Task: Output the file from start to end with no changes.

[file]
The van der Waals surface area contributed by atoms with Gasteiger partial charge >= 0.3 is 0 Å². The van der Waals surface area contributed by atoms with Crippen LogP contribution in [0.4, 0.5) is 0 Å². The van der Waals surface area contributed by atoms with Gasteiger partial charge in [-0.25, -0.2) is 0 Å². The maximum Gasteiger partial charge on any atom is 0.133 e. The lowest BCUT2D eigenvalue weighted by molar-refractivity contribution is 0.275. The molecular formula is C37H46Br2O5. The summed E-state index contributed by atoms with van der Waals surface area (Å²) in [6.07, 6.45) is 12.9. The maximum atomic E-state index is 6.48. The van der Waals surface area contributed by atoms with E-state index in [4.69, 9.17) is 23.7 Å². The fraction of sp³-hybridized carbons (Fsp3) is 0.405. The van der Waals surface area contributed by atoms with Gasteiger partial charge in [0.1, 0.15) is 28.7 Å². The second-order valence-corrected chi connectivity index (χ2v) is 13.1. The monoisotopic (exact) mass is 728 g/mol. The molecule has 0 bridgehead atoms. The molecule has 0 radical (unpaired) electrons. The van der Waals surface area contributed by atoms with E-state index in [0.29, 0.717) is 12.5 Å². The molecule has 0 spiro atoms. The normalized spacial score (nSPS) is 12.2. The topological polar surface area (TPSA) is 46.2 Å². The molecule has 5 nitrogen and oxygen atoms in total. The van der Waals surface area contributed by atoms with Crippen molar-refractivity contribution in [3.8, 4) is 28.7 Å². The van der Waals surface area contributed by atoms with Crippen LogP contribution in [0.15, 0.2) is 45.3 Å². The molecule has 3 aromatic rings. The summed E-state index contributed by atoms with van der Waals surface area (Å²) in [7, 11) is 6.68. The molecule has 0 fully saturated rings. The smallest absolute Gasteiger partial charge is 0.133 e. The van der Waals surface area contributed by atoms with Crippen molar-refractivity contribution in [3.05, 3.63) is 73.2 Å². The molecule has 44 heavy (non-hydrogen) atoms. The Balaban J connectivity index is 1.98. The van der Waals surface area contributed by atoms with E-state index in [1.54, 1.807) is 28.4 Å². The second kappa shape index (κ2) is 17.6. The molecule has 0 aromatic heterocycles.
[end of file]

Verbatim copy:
The van der Waals surface area contributed by atoms with Gasteiger partial charge >= 0.3 is 0 Å². The van der Waals surface area contributed by atoms with Crippen LogP contribution in [0.4, 0.5) is 0 Å². The van der Waals surface area contributed by atoms with Gasteiger partial charge in [-0.25, -0.2) is 0 Å². The maximum Gasteiger partial charge on any atom is 0.133 e. The lowest BCUT2D eigenvalue weighted by molar-refractivity contribution is 0.275. The molecular formula is C37H46Br2O5. The summed E-state index contributed by atoms with van der Waals surface area (Å²) in [6.07, 6.45) is 12.9. The maximum atomic E-state index is 6.48. The van der Waals surface area contributed by atoms with E-state index in [4.69, 9.17) is 23.7 Å². The fraction of sp³-hybridized carbons (Fsp3) is 0.405. The van der Waals surface area contributed by atoms with Gasteiger partial charge in [0.1, 0.15) is 28.7 Å². The second-order valence-corrected chi connectivity index (χ2v) is 13.1. The monoisotopic (exact) mass is 728 g/mol. The molecule has 0 bridgehead atoms. The molecule has 0 radical (unpaired) electrons. The van der Waals surface area contributed by atoms with E-state index in [0.29, 0.717) is 12.5 Å². The molecule has 0 spiro atoms. The normalized spacial score (nSPS) is 12.2. The topological polar surface area (TPSA) is 46.2 Å². The molecule has 5 nitrogen and oxygen atoms in total. The van der Waals surface area contributed by atoms with Crippen molar-refractivity contribution in [3.8, 4) is 28.7 Å². The van der Waals surface area contributed by atoms with Crippen LogP contribution in [0.15, 0.2) is 45.3 Å². The molecule has 3 aromatic rings. The summed E-state index contributed by atoms with van der Waals surface area (Å²) in [7, 11) is 6.68. The molecule has 0 fully saturated rings. The smallest absolute Gasteiger partial charge is 0.133 e. The van der Waals surface area contributed by atoms with Crippen molar-refractivity contribution in [3.05, 3.63) is 73.2 Å². The molecule has 44 heavy (non-hydrogen) atoms. The Balaban J connectivity index is 1.98. The van der Waals surface area contributed by atoms with E-state index in [1.54, 1.807) is 28.4 Å². The second kappa shape index (κ2) is 17.6. The molecule has 0 aromatic heterocycles.